Internet Payments

Secure & Reliable

Your data is encrypted and secure with us.
VeraSafe Security Seal

Lethbridge Herald Newspaper Archives

- Page 1

Join us for 7 days to view your results

Enter your details to get started

or Login

What will you discover?

  • 108,666,265 Obituaries
  • 86,129,063 Archives
  • Birth & Marriages
  • Arrests & legal notices
  • And so much more
Issue Date:
Pages Available: 8

Search All United States newspapers

Research your ancestors and family tree, historical events, famous people and so much more!

Browse U.S. Newspaper Archives

Select the state you are looking for from the map or the list below

OCR Text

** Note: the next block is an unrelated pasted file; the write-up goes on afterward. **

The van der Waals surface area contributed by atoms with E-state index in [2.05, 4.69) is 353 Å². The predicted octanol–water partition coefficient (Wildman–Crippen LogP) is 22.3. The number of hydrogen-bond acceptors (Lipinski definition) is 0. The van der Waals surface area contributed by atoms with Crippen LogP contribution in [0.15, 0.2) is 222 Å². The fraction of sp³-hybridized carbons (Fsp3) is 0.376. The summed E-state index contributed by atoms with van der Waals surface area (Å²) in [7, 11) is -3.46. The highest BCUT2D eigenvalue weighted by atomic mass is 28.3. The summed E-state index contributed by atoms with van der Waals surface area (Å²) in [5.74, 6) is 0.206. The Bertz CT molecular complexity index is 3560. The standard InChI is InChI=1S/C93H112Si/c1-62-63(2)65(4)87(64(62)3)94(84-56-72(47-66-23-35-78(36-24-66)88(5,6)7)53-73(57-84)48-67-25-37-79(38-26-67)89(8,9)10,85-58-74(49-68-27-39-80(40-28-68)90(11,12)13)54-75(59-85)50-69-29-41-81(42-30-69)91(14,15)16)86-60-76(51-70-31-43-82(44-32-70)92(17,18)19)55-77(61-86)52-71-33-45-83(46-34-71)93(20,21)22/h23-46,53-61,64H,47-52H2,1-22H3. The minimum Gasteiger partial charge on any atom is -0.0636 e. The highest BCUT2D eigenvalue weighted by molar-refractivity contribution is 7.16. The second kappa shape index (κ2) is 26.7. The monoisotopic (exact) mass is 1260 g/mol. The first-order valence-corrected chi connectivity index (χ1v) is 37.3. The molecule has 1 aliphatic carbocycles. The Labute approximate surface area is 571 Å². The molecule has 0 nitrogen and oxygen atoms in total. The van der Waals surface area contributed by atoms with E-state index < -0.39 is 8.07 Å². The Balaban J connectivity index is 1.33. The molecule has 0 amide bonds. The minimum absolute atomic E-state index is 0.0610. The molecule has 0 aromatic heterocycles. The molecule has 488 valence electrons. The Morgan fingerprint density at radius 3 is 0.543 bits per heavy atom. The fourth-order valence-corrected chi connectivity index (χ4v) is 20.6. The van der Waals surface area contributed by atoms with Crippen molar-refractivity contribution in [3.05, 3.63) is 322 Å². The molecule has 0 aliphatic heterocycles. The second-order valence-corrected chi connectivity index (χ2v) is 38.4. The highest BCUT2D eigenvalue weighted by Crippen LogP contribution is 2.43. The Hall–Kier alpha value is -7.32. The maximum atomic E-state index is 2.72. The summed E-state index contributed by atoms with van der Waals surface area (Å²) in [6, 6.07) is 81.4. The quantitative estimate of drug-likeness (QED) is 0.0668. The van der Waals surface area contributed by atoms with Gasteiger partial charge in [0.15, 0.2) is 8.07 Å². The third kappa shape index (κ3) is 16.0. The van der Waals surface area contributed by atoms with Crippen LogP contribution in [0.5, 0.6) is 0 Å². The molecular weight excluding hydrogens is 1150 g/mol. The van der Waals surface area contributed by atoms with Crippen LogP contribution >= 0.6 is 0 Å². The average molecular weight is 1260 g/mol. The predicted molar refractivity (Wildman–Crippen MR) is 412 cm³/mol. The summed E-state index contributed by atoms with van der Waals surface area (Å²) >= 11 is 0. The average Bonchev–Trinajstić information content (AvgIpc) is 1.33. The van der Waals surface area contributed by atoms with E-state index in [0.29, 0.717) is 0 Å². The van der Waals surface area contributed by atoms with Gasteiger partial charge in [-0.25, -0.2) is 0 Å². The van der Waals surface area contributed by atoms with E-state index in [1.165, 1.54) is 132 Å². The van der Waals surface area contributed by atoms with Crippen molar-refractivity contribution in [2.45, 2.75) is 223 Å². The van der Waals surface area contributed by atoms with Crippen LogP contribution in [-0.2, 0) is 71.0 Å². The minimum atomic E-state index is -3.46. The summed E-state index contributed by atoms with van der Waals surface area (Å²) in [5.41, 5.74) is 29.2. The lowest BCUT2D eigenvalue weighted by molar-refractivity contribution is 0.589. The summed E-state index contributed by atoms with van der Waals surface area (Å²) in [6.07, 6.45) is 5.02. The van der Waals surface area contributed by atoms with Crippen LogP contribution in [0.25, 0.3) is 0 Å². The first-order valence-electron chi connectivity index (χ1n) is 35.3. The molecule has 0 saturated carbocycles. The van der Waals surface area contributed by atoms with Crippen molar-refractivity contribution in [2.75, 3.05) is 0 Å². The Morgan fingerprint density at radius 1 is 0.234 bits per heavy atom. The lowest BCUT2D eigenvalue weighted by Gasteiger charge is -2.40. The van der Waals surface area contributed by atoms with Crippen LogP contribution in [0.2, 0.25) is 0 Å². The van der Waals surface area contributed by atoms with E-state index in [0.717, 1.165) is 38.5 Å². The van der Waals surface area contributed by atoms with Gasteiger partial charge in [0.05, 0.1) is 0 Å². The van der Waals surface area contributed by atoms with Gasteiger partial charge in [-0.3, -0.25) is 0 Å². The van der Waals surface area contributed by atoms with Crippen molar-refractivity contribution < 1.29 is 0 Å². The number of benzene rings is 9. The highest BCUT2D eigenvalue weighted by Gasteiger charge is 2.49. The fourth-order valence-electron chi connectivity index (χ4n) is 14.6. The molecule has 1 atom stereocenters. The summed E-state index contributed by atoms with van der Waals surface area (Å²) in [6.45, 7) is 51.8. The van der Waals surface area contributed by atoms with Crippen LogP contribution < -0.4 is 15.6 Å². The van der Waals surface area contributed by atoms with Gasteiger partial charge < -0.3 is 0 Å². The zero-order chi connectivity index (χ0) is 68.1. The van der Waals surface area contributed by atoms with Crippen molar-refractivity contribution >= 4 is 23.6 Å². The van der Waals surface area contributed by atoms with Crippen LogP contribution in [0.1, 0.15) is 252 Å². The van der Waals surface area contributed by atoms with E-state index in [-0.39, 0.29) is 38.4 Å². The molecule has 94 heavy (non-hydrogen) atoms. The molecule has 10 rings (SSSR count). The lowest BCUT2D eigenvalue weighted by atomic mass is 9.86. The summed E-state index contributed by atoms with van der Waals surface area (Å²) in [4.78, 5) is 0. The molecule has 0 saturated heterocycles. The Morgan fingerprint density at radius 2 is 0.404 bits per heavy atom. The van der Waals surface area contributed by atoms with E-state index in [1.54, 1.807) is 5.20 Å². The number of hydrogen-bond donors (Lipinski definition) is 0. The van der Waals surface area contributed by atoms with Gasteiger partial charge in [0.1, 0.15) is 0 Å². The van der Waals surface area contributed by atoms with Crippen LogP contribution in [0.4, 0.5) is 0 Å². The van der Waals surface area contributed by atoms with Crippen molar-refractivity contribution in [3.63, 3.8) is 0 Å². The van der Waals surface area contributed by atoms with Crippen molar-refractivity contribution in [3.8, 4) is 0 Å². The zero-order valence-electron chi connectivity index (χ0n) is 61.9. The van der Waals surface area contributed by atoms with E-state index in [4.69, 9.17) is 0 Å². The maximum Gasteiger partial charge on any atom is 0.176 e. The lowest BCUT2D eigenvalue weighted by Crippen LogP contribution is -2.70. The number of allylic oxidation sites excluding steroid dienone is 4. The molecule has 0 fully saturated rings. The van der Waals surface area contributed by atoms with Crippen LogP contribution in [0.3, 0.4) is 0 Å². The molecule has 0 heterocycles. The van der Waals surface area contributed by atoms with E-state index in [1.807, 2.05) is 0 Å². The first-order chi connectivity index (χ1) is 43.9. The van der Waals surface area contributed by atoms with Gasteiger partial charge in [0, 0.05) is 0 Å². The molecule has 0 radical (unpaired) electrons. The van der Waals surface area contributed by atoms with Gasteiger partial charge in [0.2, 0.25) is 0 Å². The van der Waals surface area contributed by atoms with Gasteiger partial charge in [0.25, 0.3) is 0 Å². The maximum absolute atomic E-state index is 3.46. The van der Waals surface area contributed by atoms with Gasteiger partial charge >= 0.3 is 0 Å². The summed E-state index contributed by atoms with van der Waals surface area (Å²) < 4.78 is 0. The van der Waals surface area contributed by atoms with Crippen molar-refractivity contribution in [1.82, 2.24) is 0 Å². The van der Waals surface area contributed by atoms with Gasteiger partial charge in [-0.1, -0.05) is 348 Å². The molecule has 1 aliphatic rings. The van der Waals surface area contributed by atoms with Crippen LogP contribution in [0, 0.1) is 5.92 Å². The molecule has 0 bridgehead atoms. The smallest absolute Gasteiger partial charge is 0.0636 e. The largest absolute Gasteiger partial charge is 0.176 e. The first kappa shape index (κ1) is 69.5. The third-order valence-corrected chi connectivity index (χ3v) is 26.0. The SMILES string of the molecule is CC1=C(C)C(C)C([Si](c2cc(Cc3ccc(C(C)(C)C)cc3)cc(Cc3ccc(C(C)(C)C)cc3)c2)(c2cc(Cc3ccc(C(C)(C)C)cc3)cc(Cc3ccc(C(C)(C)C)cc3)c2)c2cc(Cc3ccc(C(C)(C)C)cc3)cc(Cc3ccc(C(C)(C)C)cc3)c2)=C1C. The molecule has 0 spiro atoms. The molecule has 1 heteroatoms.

Lethbridge Herald, The (Newspaper) - August 10, 1910, Lethbridge, Alberta The Lethbridge Daily Herald Volume V. SAYS SHE LOVES MAN SHE RAN AWAY WITH Preliminary Hearing In the Abduction Case Before Justice Elton-Girl In the Witness Stand Declares She Was Struck By Her Stepfather Lethbridge, Alberta. Wednesday, August The first act of the preliminary hearing of Geo. E. Nicholson, charg- ed with abduction, was heard before D. H. Elton, J.P., yesterday after- noon. R. A. Smith acted in the ca- pacity of prosecutor. L. M. Johnstone appeared as counsel for the defence. But two witnesses were heard yes- terday. The first witness called and duly sworn was Detective Egan. The other evidence was that oi one of the principals in the case, Miss May Wallace, who for two and one-half hours, displaying wonderful memory, quoted instance after instance dealing with her relations towards Nicholson ever since she became acquainted with Mm in October, 1909. Detective Egan's evidence dealt summarily with the issuing of the warrant, his arrest of Nicholson in the house of the U. S. customs offic- ers at Coutts, between the hours of 11 and 12 a.m. on Saturday, August 6th, last. A startling part of his evidence.was given while relating his conversation with Miss Wallace at Coutts. According to the detective, Miss Wallace is stated as having told him that she thought a great deal of Nicholson, actually loved him and would wait a hundred years if neces- sary, if she thought they might event- ually be married. The detective further stated that at Coutts the accused had wished to lay information against Fred Butler and his wife, Miss Wallace's step- father and mother, respectively. "I also heard after I returned that But- ler had struck the girl upon her re- turn. I was not present when Miss Wallace came to the police station last night and .asked for police pro- tection. I Claims Father Struck Her 1 May Wallace was then duly sworn' and examined by R. A., Smith. She stated that she had known the accused since last October. I trouble with my stepfather, Fred But- in connection with the accused, last April. My father liad struck rrit several times, and Mr; Mchblson' who then boarded at my home, had' overheard me crying on more'' than1 one occasion. On several occasions ij told the accused how my step-fathei; had been using me. -He sympathisier'' with me and said, "Fred Butler i. ed and 'walked with Nicholson on th street and had written letters t him in answer to those he had sen her. Mr. Nicholson kept continually asking me to run away with him I refused to do so very strongly a first, and for a time even refused to write him. Consents to Go Eventually, however, I learned that Nicholson was to leave on Sept. 1st for Moose Jaw. On Aug. 4th I wrote to him asking him to see me. Be- lieving that the letter was never de- livered, I wrote i another one. On the morning of Aug. 5th, about 10.30, we met in the hall; upstairs in the Macdonald Block. Dr. Tuller was not in his office. We went in there and he proposed to me arrangements for getting across the line next morning. I did not give my full consent to the undertaking until' the afternoon, when I said I would go. Then came the story of how the clothes were packed, how they were gotten out of the house secretly, dur- ing the night, and conveyed by Nich- ol on to the train, how Miss Wal- lace went down to the station the next morning, and bought a ticket for across the line, boarded the Great Falls recognizing the accused, and how they were both eventually caught, a full description given in yesterday's of which was issue. The case was Number 203 The Capable Secretary of the Leth- ,faridge Fair" MANY ACTIONS ARISE FROM CHARGES Montreal, Aug. crop of ac- tions and threatened actions arising out of the Millette charges that the Emancipation in a plot to BOULEVARDS ARE HIGHLY PRAISED Federal Horticulturist Pleased-Success With Apples Dr. William director of Dominion Experimental Farms, and W, T. Macoun, horticulturist of rthe cen- tral station at Ottawa, who came to Letbbridge on Monday, left again yesterday afternoon after spending a day at "the Letlrbridge Experimental Station in company with Supt. Fair- field, who has just returned from Kamloops, B. C. Mr. 'Macoun is on his first trip west in twenty-three years. He was immensely impressed with the way the in Lethbridge are laid out and the systematic, uniform and extensive methods of planting. He over and over again that he did not know another city in -Canada where the laying out of the streets and boulevards have 'been gone at so thoroughly and systematically as iiere. He was particularly pleased about Lodge members were he M Jt is sometHin lure priests attending hag been advocatill ;he Eucharistic congress to able houses bids fair to prove a ord. Ludger Larose had J. Lemieus ar- rested on a charge of highway rob- for years, most .of, a block or two are planted one year with one kind of trees and at -certain distances apart; two or three years later an- other block or two are planted prob- !f ably, with different kinds of trees al- together and different distances apart with the result that there is an entire then remanded until Friday, Aug. 12th, and accused was allowed out on bail of in bonds as follows: One thousand dollars on his own surety i; two oth- er sureties of five hundred dollars each. Nicholson told the Herald this morning that his divorce was valid, and the Washington state law cannot interfere with a party to a divorce marrying again outside the state. He also says the Wallace girl is 17 years and months old. lack of uniformity. the latter pleads not guilty. Ger- main Beaulieu notified the city at the md of thirty days' delay required by the city charter he will sue the-may- or, as mayor and chairman of the in-! A sPecialty of Mr- Macoun's is vestigation committee, claiming 3PPJ.es- Consequently, he was very 000 damages for mentioning his nama to find that, apples are grow- in the enquiry, whereas he is not a in% wen at tne experimental station member of the lodge. It is also stat- nere' botn on ae irrigated and the ed by members of the Emancipation land sections. He Lodge that criminal action will be taken against some of those who are behind the present enquiry, and dry sectioia showed no sign of civil actions against the members of drouSnt- In said Mr. Ma- President of the Lethbridge Fair' VISITORSfROM MANY OTHER (MS "Honk! This way to the EDMONTON GIVES LAURIER A ROUSJNG_ WELCOME Monster Procession and a Great Meeting Features Of the Visit to'Capital-Gifts From Indian Tribes-Reduce the Tariff-On His Way South Now Edmonton, Aug. the .time this reaches the dinner table. Sir Laurier will have left Edmon- ton and will be on his way to Cal- gary via Wetaskiwin, Lacombe and Red Deer. His march through the "Gateway to the as Ed- monton was pleased to describe her- self upon the many street; arches, was to the Northland." Almost every citizen wore a pretty pink badge whose superscription was "A Wel- come to Laurier." He was not- al- lowed to cogitate idly amid 'this scene of splendor. From the moment That he was elated was shown by his later declaration. "I was an optimistic statesman .before I reached Edmonton. Since I have arrived in Edmonton I have become an enthusi- jastic statesman." And he was able to say this in the seventy-fifth speech he has made oh his present tour, so govern- many (Fair Grounds." So say the auto cars as they sweep down Round itreet, and -pursue their circuitous towards the Exhibition .founds. Nor are they by any means devoid of passengers. Many are taking ad- of this opportunity of irans- Round street, especiall and Dr. -Saunders particularly men- tioned the fact that the trees on the the committee individuallv. coun, after a protracted drought of Then there is the injunction by Jos, the kind tne west "has experienced Fortier to prevent the city going on tnis leaves of tne trees would wit-fr the investigation. Till this isrbe turainS yellow and the trees theni- decided investigation will go no selves would toe showing signs of se- further. j vere distress, which is not the case A Arrant for the arrest' pf A" Lemieux for highway robbery, Pr' Sa'anaers s-DeaKia- of the sworn by Mr. Ludger Larose of his department that the f.: night, and this morning Mr. Lemieur' auties of the officers at the central sta- surrendered to the police and ;beins -broadened so that they bailed out on his personal bond of i "De to fc'uan in ortation. the scene of great, pandemonium. 1th its foajfrble of voices. The gaudy colors of the Inuian mix well with the paler shade "of tne citi zens and present a picture worthy of note. Difficulty is already being exper- ienced in accommodating the great 'crowds of people flocking into the city by every means. Hotel accommo- dation has long since been monop- olized. The sightseers are here from Edmonton, Calgary. Moose Jaw, Bran- don, Winnipeg, Medicine Hat. Great Falls, St Paul, Saskatoon, and innum- erable other points of little less im- portance, and are here to witness one of the best exhibitions ever held in Lethbridge. ftian il iw a liked to nave his jfyiripathy; x then grew to like as a dear friend, the r no j." I from oth d of Aprilj fl" J.T. -j vvay out oi the ci ij s jamiesoil] -On or fnr.tl J my friet, r-s jamiesoil] was not in Niqnolsoil was up_ room) -nrhile I was lying sofa doAvnstairs almost asleep. Bather came in and made some ques- tionable approaches towards me. I screamed, whereupon Nicholson ap- peared upon the scene, and gleaned SEVERAL aiCRANBROOK________________ ______ i and! two others Of each.; past in tSe1 of the various i The charge is that in April last with i Hitherto, he has visited Cranbrook Aug. fire bri- I three associates he had held up Mr, gestations himself once a year, Ludger Larose, the secretary of thft in future the heads of the. various Emancipation Lodge, and got hold of branches will visit the stations once his money and his papers. Mr. La-. a year or oftener as occasion requires, rose claims that Mr. Lemieus and to discuss personally with the super- his comrades took from him eighty intendents their respective subjects, dollars in cash, a cheque for three The men whose duyties have so j., that there must have been exceeding- U ly great provocation there." Edmon- ton had spread itself in its warmth of greeting and its lavish show of decorations. Even the phlegmatic E. M. MacDonald, of Pictou, was moved to enthusiasm and joyfully remark- ed, "it's the prettiest sight we have seen this side of Winnipeg." Also-of last night's meeting when five thous- and people crammed themselves into the Thistle rink to hear him, the pre- mier himself 'fit's the largest audience I have addressed this side of Winnipeg." The city saw. sonr-e result from the outlay of decor- ations. Jasper avenue was enlivened out of recognition. Streamers waved across it. The route of Sir Wilfrid was lined by stacks of oats and wheat standing like soldiers, and con- stantly he passed under impromptu .and picturesque arches. One at the comer of First "street- and Jasper avenue under which Sir Wilfrid pass- ed on his way to the King Edward Hotel, was exceedingly noticeable. Supported on towers of oats and wheat were the legends, "The, Gran- ary of the "The Gateway lie. emerged from the special ment car at the C.N.R. station Mon- day evening to the time he raised his bat to a large throng at the Strath- cona C.P.R. station early this morn- ing, "he was kept" busy -'making speech- es, and answering .delegations. Wore His Sunny Smile Always he wore his sunny smile and afier delivering himself of a volume of words during tour one expected his silvery voice -to be somewhat .affected, but" the disap- pleasant. He might" started his tour for all the betrayal his tongue made.' The he arrived in- he" had established a .new record by, livering eight speeches, yet he seemed not a when Lieut.-Goyerjaor Bulyea shook hands upon his immedi- ate arrival. Farmers 'Make Requests .Straightaway ,he was -whirled into the center of a monster procession round the town by a very circuitous route to the -King Edward Hotel. Mr. C. F. Pardee, a brother of the--MiP." for West .Lambton, then took charge of him, and remained his guest until the departure hour. Of the serious matters of his stay "there were about half a dozen delegations. Yesterday, the most important one was that of the United Farmers1 As- sociation who asked that the govern- ment acquire and control .terminal elevators, that assistance ber given by thei government in the advancement of a chilled meat industry, that if the Hudson's Bay Ry. is built that it be owned and operated by the gov- ernment, that legislation be -passed gade are having their work cut out at present, having had three cases in as many days. On Sunday a shack owned by W. R. Beatty near the de- pot was destroyed, but the loss was ?iight. A more serious Hre oecurieu yesterday afternoon when the ware- house of the Cranbroob Trading Co., containing a number of carloads of hay, -was burned to the ground. Much credit is due the brigade for the .manner in which this fire was hand- led, as at time it looked j! the neighboring shacks would go hundred dollars, a couple of books and a ietter signed by A. P. Beachemin, which was communicated to the press since the robbery was made during the first sitting of the Emancipation. Lodge investigation. broadened are: Dr. Charles E. .Saun- ders, cerealist: J. H. Grisdale, agri- culturalist; F. T. Shutt and W. T. Ma- coun. horticulturists; H. "T. Gussow, botanist, and Wm, Hewitt, entymo- MENTIONED FOR BRAVERY IN MONTREAL DISASTER Montreal, Aug. Tremblay's report on the Herald fire was pre- sented to the Board of Control this morning. The report gives a descrip- tion of the disaster and includes a list of those worthy of special men- tion for bravery displayed during the work or rescuing those who were im- prisoned in the 'building by the fall of the water tank on the roof. A list of 45 are mentioned for bravery In- cluding the Rev. Father Analope Martin, chaplain of the fire brigade; Rev. Father Elliott, of St. Patrick's church; Rev. Canon Renaud. St. Thomas church; District Chief A. Mann: District Chief Oscar Marin. j KILLED WOMAN t IN FIT OF RAGE from me the cause of my screaming. (The loss estimated at from" Dispute With Accused to but is partly coveted by May Wallace further went on to j scrance. The third case was this! state of a certain dispute that had( at 7.30, when a barn in occurred on a Sundav between Fred; vicinity caught, but it w- ,'1 no 6 FAIR IS DRAWING A BIG CROWD The dispute serious at all. Three fire" was over in the same vicnv _au GcCur- .Butler and the accused, according to the story, Nicholson's attentions towards Miss some comment are causing Wallace, his buying fOr her of birth- R. E. Be- day presents, and his freedom, around j pay Limited. jcft on the house, all ot which were much i flyer Calgary and against the will of both Mr. and Jars. Butler. Many words and "threats were interchanged and the quarrel tnded up by Fred Butler ordering the accused out of the house when month was up. Miss Wallace, then went Oil in considerate detail 'after- noon on -which her mothered taken 'liome from office, in Albertan He other on a business trip. 'brcler that Mr. Nrcholoon might talk with her. in her .Ttfether's presence, he having _ sent, a'-'ikke to mother, asking to come to ilfe house. Mother "s'aiffi to Mr. Nicholson that fcfternoxfc, "What do you want with accused answered, "You ought to know. I come like a man to ask your consent for your daugh- ter's hand in marriage." Refuses Consent to Marriage London, Aug. Standard says it is merely his optimism which com- pels Laurier to estimate that a com- plete addition of the protective duties could be accomplished in two generations, from reading full reports of the Premier's speech, and the Standard sees not one trace iof evi- dence that Canada will abandon its policy of protection and preference. ing records. It is estimated Ifiat over two thousand people w'ere on the grounds this morning, which is some- -twiustiai -for uiprning; of any day. T3fey are farmers and their families who "have come in to watch We "stock judging and see the 'before the big crowds arrive. Tfe will parade at